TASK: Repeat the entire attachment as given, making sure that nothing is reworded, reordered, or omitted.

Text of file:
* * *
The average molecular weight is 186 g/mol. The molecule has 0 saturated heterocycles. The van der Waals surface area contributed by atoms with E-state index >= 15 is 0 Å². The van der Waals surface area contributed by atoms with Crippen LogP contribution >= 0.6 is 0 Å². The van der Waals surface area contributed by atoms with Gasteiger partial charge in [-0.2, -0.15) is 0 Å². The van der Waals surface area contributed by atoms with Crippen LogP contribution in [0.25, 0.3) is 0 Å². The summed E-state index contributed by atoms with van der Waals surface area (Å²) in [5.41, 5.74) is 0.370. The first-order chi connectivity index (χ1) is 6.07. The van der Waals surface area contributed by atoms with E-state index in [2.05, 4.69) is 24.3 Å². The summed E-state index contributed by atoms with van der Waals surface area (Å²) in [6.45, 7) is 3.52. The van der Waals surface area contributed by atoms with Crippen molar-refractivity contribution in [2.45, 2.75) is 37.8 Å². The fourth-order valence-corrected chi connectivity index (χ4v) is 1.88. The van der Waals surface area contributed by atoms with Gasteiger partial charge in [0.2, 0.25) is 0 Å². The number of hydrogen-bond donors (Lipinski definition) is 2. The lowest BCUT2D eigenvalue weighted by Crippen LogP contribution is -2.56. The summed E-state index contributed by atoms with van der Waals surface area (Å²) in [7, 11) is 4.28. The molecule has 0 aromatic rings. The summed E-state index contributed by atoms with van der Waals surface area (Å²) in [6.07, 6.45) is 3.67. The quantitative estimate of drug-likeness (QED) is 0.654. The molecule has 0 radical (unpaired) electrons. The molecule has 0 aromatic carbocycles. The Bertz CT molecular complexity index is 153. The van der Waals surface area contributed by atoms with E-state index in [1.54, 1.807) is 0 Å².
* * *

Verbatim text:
The average molecular weight is 186 g/mol. The molecule has 0 saturated heterocycles. The van der Waals surface area contributed by atoms with E-state index >= 15 is 0 Å². The van der Waals surface area contributed by atoms with Crippen LogP contribution >= 0.6 is 0 Å². The van der Waals surface area contributed by atoms with Gasteiger partial charge in [-0.2, -0.15) is 0 Å². The van der Waals surface area contributed by atoms with Crippen LogP contribution in [0.25, 0.3) is 0 Å². The summed E-state index contributed by atoms with van der Waals surface area (Å²) in [5.41, 5.74) is 0.370. The first-order chi connectivity index (χ1) is 6.07. The van der Waals surface area contributed by atoms with E-state index in [2.05, 4.69) is 24.3 Å². The summed E-state index contributed by atoms with van der Waals surface area (Å²) in [6.45, 7) is 3.52. The van der Waals surface area contributed by atoms with Crippen molar-refractivity contribution in [2.45, 2.75) is 37.8 Å². The fourth-order valence-corrected chi connectivity index (χ4v) is 1.88. The van der Waals surface area contributed by atoms with Gasteiger partial charge in [0.2, 0.25) is 0 Å². The number of hydrogen-bond donors (Lipinski definition) is 2. The lowest BCUT2D eigenvalue weighted by Crippen LogP contribution is -2.56. The summed E-state index contributed by atoms with van der Waals surface area (Å²) in [7, 11) is 4.28. The molecule has 0 aromatic rings. The summed E-state index contributed by atoms with van der Waals surface area (Å²) in [6.07, 6.45) is 3.67. The quantitative estimate of drug-likeness (QED) is 0.654. The molecule has 0 radical (unpaired) electrons. The molecule has 0 aromatic carbocycles. The Bertz CT molecular complexity index is 153. The van der Waals surface area contributed by atoms with E-state index in [1.54, 1.807) is 0 Å².